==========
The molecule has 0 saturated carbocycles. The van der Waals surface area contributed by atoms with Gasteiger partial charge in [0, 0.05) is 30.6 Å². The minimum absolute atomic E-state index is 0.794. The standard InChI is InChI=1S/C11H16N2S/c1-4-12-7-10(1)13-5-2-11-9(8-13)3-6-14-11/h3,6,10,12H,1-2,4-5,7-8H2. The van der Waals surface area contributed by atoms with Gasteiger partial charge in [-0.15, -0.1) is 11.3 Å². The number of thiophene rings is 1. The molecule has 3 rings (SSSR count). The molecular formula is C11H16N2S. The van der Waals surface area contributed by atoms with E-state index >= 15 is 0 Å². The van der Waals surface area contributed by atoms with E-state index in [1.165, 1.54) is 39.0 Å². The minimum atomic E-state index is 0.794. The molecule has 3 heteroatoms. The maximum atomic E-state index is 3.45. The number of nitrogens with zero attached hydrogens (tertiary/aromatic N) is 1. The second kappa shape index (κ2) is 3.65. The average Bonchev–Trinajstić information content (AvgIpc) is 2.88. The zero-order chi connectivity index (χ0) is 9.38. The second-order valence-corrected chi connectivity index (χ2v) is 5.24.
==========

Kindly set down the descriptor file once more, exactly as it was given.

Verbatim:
The molecule has 0 saturated carbocycles. The van der Waals surface area contributed by atoms with Gasteiger partial charge in [0, 0.05) is 30.6 Å². The minimum absolute atomic E-state index is 0.794. The standard InChI is InChI=1S/C11H16N2S/c1-4-12-7-10(1)13-5-2-11-9(8-13)3-6-14-11/h3,6,10,12H,1-2,4-5,7-8H2. The van der Waals surface area contributed by atoms with Gasteiger partial charge in [-0.15, -0.1) is 11.3 Å². The number of thiophene rings is 1. The molecule has 3 rings (SSSR count). The molecular formula is C11H16N2S. The van der Waals surface area contributed by atoms with E-state index >= 15 is 0 Å². The van der Waals surface area contributed by atoms with E-state index in [1.165, 1.54) is 39.0 Å². The minimum atomic E-state index is 0.794. The molecule has 3 heteroatoms. The maximum atomic E-state index is 3.45. The number of nitrogens with zero attached hydrogens (tertiary/aromatic N) is 1. The second kappa shape index (κ2) is 3.65. The average Bonchev–Trinajstić information content (AvgIpc) is 2.88. The zero-order chi connectivity index (χ0) is 9.38. The second-order valence-corrected chi connectivity index (χ2v) is 5.24.